Marilyn Monroe's Early Life

Marilyn Monroe Marries Jim Dougherty

Norma Jeane's swimsuit photos became particularly popular with magazines and their readers. This one was taken circa 1948.
Norma Jeane's swimsuit photos became particularly popular with magazines and their readers. This one was taken circa 1948.

Despite Grace McKee's determination to keep Norma Jeane, circumstances did not permit it. Now an adolescent, Norma Jeane went to live nearby with Grace's maiden aunt, Ana Lower. The arrangement turned out to be a blessing in disguise because Aunt Ana provided the most stable home environment that the unfortunate girl had ever known.

Aunt Ana belonged to the Christian Science Church, and she introduced the young girl to its teachings. Norma Jeane remained a Christian Scientist for over eight years, marking her only lasting religious influence.

Though the tenets of the church eventually faded in importance for Norma Jeane, Aunt Ana's guidance never did. One of Norma Jeane's most prized possessions was a book Ana had given her about Christian Science. The inscription read, "Norma dear, read this book. I do not leave you much except my love, but not even death can diminish that; nor will death ever take me far away from you."

Norma Jeane attended Emerson Junior High School in Westwood Village beginning in September 1939. Thirteen years old at that time, she soon grew tall and her figure developed rapidly, causing a sensation among the boys at school. For the first time in her life, Norma Jeane began to receive favorable attention. Her stutter diminished and her level of confidence soared.

It was quite a change from the previous year, when the boys had called her "Norma Jeane the Human Bean" because of her rail-thin torso. Though she had fallen behind in school and had to repeat the seventh grade, she eventually made it up by skipping the latter half of the eighth grade.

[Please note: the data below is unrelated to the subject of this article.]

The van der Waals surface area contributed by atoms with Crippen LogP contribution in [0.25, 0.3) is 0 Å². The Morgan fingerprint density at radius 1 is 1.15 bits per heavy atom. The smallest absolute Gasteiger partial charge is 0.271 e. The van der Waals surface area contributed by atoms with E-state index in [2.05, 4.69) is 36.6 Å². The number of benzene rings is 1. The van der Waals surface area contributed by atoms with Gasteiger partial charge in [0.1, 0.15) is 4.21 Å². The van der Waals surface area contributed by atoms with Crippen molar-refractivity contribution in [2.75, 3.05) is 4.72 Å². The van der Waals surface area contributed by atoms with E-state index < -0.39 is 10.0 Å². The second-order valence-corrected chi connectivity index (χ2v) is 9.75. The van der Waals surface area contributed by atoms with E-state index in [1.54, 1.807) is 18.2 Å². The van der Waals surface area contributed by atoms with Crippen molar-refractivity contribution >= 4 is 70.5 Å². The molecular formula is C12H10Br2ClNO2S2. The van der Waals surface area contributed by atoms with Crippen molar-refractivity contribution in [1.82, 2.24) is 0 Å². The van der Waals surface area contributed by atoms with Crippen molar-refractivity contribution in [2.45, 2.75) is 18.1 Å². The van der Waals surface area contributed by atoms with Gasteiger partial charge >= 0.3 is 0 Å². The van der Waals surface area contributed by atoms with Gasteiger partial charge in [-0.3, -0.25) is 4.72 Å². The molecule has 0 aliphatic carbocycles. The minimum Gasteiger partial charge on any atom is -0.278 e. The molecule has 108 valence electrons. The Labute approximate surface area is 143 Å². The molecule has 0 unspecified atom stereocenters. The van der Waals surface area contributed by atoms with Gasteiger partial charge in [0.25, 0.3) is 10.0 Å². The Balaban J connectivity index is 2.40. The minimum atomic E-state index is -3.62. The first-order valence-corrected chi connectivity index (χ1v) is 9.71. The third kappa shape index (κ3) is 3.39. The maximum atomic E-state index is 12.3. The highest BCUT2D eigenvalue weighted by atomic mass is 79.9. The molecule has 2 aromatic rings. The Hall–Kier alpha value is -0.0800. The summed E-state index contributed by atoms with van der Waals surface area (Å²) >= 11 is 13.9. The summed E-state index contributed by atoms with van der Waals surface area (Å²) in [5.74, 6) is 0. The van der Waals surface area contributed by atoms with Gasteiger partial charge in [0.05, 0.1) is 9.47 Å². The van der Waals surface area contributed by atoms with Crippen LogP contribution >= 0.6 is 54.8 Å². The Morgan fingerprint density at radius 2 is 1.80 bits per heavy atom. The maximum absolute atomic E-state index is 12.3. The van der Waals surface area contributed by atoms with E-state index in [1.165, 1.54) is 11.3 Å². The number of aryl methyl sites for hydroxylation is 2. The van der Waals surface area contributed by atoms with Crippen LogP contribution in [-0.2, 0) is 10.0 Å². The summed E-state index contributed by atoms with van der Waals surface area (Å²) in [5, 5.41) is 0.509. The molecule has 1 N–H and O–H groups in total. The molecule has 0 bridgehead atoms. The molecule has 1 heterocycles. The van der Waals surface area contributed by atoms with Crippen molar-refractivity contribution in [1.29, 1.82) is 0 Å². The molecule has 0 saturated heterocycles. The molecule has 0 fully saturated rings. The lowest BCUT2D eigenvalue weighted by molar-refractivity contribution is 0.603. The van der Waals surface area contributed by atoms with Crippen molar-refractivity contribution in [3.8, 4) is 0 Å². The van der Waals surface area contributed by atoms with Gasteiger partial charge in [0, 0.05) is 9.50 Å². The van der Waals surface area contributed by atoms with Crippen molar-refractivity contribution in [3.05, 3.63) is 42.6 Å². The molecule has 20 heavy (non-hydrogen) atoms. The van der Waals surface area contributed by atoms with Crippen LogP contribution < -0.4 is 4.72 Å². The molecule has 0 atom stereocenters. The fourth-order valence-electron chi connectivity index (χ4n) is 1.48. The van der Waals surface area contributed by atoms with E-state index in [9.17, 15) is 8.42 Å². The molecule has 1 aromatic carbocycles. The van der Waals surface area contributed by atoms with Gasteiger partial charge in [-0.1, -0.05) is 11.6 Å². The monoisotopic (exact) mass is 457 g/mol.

Norma Jeane entered Van Nuys High School in September of 1941, but her days as a typical high-school girl were numbered. At about that time, Doc Goddard received a job promotion that required him to relocate his family to West Virginia. At some point it was determined that Norma Jeane would not make the move with the Goddards, and that 61-year-old Aunt Ana could no longer take care of her.

Grace decided that a convenient solution to all involved would be Norma Jeane's marriage to a local boy, 21-year-old Jim Dougherty. The only alternative, according to Grace, would be to send Norma Jeane back to the orphanage.

The Doughertys lived in the same neighborhood as the Goddards, and young Jim sometimes drove Norma Jeane and Eleanor "Bebe" Goddard home from school. Norma Jeane harbored a crush on Jim, who had been a football star and student body president at Van Nuys High School.

Jim -- considered quite a catch by Grace and Aunt Ana -- had a good job at Lockheed Aviation, an aircraft factory, where he worked alongside a handsome young man named Robert Mitchum. A dozen years later, Mitchum would costar in a film called River of No Return with Marilyn Monroe -- the former Mrs. James Dougherty.

Jim and Norma Jeane began dating casually in December of 1941, after Grace asked him to escort the budding young woman to the Christmas dance put on by Doc's company. A few months later, the courtship had progressed to several dates each week.

By May of 1942, the couple were engaged. Norma Jeane dropped out of University High School in West Los Angeles, where she had transferred in February, to marry Jim. The couple wed on June 19, 1942 -- less than three weeks after Norma Jeane's sixteenth birthday. Aunt Ana helped the Doughertys plan the wedding, and she gave Norma Jeane a simple but elegant wedding gown.